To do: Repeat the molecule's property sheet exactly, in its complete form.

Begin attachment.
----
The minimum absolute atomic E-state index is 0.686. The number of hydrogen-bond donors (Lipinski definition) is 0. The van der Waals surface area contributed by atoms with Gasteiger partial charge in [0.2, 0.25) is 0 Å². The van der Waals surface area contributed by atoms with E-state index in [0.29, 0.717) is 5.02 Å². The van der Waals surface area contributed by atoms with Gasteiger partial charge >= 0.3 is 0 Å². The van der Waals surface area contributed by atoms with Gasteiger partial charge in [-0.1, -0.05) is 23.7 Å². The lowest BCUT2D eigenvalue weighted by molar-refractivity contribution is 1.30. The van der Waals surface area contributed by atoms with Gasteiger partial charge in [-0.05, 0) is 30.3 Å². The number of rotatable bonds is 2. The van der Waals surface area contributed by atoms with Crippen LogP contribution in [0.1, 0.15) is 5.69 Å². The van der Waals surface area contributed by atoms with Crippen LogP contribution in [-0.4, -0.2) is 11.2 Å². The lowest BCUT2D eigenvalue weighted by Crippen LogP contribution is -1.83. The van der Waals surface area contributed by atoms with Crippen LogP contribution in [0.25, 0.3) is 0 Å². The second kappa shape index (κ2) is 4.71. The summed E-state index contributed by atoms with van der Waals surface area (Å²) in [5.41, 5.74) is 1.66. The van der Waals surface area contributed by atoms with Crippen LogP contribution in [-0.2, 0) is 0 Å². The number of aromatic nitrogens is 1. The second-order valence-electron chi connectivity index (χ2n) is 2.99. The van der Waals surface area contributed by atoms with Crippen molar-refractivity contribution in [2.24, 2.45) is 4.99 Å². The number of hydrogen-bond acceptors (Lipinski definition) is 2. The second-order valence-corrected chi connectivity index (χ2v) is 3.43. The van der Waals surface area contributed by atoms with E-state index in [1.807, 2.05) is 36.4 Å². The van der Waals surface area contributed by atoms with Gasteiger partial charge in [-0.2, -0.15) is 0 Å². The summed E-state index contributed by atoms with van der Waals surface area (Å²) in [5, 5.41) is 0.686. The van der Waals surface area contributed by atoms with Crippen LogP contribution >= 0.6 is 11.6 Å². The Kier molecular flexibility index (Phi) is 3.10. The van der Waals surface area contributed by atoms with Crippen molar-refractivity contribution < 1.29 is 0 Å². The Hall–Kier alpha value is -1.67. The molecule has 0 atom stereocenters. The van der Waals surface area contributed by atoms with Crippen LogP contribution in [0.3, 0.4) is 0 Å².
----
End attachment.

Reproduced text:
The minimum absolute atomic E-state index is 0.686. The number of hydrogen-bond donors (Lipinski definition) is 0. The van der Waals surface area contributed by atoms with Gasteiger partial charge in [0.2, 0.25) is 0 Å². The van der Waals surface area contributed by atoms with E-state index in [0.29, 0.717) is 5.02 Å². The van der Waals surface area contributed by atoms with Gasteiger partial charge >= 0.3 is 0 Å². The van der Waals surface area contributed by atoms with Gasteiger partial charge in [-0.1, -0.05) is 23.7 Å². The lowest BCUT2D eigenvalue weighted by molar-refractivity contribution is 1.30. The van der Waals surface area contributed by atoms with Gasteiger partial charge in [-0.05, 0) is 30.3 Å². The number of rotatable bonds is 2. The van der Waals surface area contributed by atoms with Crippen LogP contribution in [0.1, 0.15) is 5.69 Å². The van der Waals surface area contributed by atoms with Crippen LogP contribution in [-0.4, -0.2) is 11.2 Å². The lowest BCUT2D eigenvalue weighted by Crippen LogP contribution is -1.83. The van der Waals surface area contributed by atoms with Crippen LogP contribution in [0.25, 0.3) is 0 Å². The second kappa shape index (κ2) is 4.71. The summed E-state index contributed by atoms with van der Waals surface area (Å²) in [5.41, 5.74) is 1.66. The van der Waals surface area contributed by atoms with Crippen LogP contribution in [-0.2, 0) is 0 Å². The number of aromatic nitrogens is 1. The second-order valence-electron chi connectivity index (χ2n) is 2.99. The van der Waals surface area contributed by atoms with Crippen molar-refractivity contribution in [2.24, 2.45) is 4.99 Å². The number of hydrogen-bond acceptors (Lipinski definition) is 2. The second-order valence-corrected chi connectivity index (χ2v) is 3.43. The van der Waals surface area contributed by atoms with E-state index in [1.807, 2.05) is 36.4 Å². The van der Waals surface area contributed by atoms with Gasteiger partial charge in [-0.2, -0.15) is 0 Å². The summed E-state index contributed by atoms with van der Waals surface area (Å²) in [5, 5.41) is 0.686. The van der Waals surface area contributed by atoms with Crippen LogP contribution >= 0.6 is 11.6 Å². The Kier molecular flexibility index (Phi) is 3.10. The van der Waals surface area contributed by atoms with Crippen molar-refractivity contribution < 1.29 is 0 Å². The Hall–Kier alpha value is -1.67. The molecule has 0 atom stereocenters. The van der Waals surface area contributed by atoms with Crippen LogP contribution in [0.3, 0.4) is 0 Å².